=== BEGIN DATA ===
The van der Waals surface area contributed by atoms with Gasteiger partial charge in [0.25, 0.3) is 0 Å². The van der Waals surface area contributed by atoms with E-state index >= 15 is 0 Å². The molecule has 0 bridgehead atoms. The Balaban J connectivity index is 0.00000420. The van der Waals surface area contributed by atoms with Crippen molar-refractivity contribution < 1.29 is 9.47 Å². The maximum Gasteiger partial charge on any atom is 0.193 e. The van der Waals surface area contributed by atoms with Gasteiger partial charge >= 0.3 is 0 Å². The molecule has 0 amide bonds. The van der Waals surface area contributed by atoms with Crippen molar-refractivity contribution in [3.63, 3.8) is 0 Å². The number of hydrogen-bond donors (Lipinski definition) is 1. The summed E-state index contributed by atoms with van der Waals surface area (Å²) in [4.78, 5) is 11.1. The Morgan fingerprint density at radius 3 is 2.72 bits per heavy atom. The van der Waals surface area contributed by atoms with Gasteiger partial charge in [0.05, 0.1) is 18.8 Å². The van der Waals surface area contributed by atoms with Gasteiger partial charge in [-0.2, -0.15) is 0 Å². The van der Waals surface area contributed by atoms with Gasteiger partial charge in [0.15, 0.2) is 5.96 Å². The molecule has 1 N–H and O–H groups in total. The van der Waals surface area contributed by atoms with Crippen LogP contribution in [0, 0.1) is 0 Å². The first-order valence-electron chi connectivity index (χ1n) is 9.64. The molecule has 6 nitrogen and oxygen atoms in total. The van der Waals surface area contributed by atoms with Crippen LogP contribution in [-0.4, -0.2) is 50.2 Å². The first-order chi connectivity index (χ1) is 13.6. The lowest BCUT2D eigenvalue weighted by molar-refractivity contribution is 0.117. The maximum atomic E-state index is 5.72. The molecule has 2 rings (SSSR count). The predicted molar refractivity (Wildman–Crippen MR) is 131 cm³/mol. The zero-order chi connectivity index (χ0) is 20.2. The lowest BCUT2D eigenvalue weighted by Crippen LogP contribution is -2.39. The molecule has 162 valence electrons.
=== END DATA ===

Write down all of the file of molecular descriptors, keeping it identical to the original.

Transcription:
The van der Waals surface area contributed by atoms with Gasteiger partial charge in [0.25, 0.3) is 0 Å². The van der Waals surface area contributed by atoms with E-state index >= 15 is 0 Å². The molecule has 0 bridgehead atoms. The Balaban J connectivity index is 0.00000420. The van der Waals surface area contributed by atoms with Crippen molar-refractivity contribution < 1.29 is 9.47 Å². The maximum Gasteiger partial charge on any atom is 0.193 e. The van der Waals surface area contributed by atoms with Gasteiger partial charge >= 0.3 is 0 Å². The molecule has 0 amide bonds. The van der Waals surface area contributed by atoms with Crippen molar-refractivity contribution in [3.63, 3.8) is 0 Å². The number of hydrogen-bond donors (Lipinski definition) is 1. The summed E-state index contributed by atoms with van der Waals surface area (Å²) in [4.78, 5) is 11.1. The Morgan fingerprint density at radius 3 is 2.72 bits per heavy atom. The van der Waals surface area contributed by atoms with Gasteiger partial charge in [0.05, 0.1) is 18.8 Å². The van der Waals surface area contributed by atoms with Gasteiger partial charge in [-0.2, -0.15) is 0 Å². The van der Waals surface area contributed by atoms with Gasteiger partial charge in [0.15, 0.2) is 5.96 Å². The molecule has 1 N–H and O–H groups in total. The van der Waals surface area contributed by atoms with Crippen LogP contribution in [0, 0.1) is 0 Å². The first-order valence-electron chi connectivity index (χ1n) is 9.64. The molecule has 6 nitrogen and oxygen atoms in total. The van der Waals surface area contributed by atoms with Crippen LogP contribution in [-0.4, -0.2) is 50.2 Å². The first-order chi connectivity index (χ1) is 13.6. The lowest BCUT2D eigenvalue weighted by molar-refractivity contribution is 0.117. The maximum atomic E-state index is 5.72. The molecule has 2 rings (SSSR count). The predicted molar refractivity (Wildman–Crippen MR) is 131 cm³/mol. The zero-order chi connectivity index (χ0) is 20.2. The lowest BCUT2D eigenvalue weighted by Crippen LogP contribution is -2.39. The molecule has 162 valence electrons.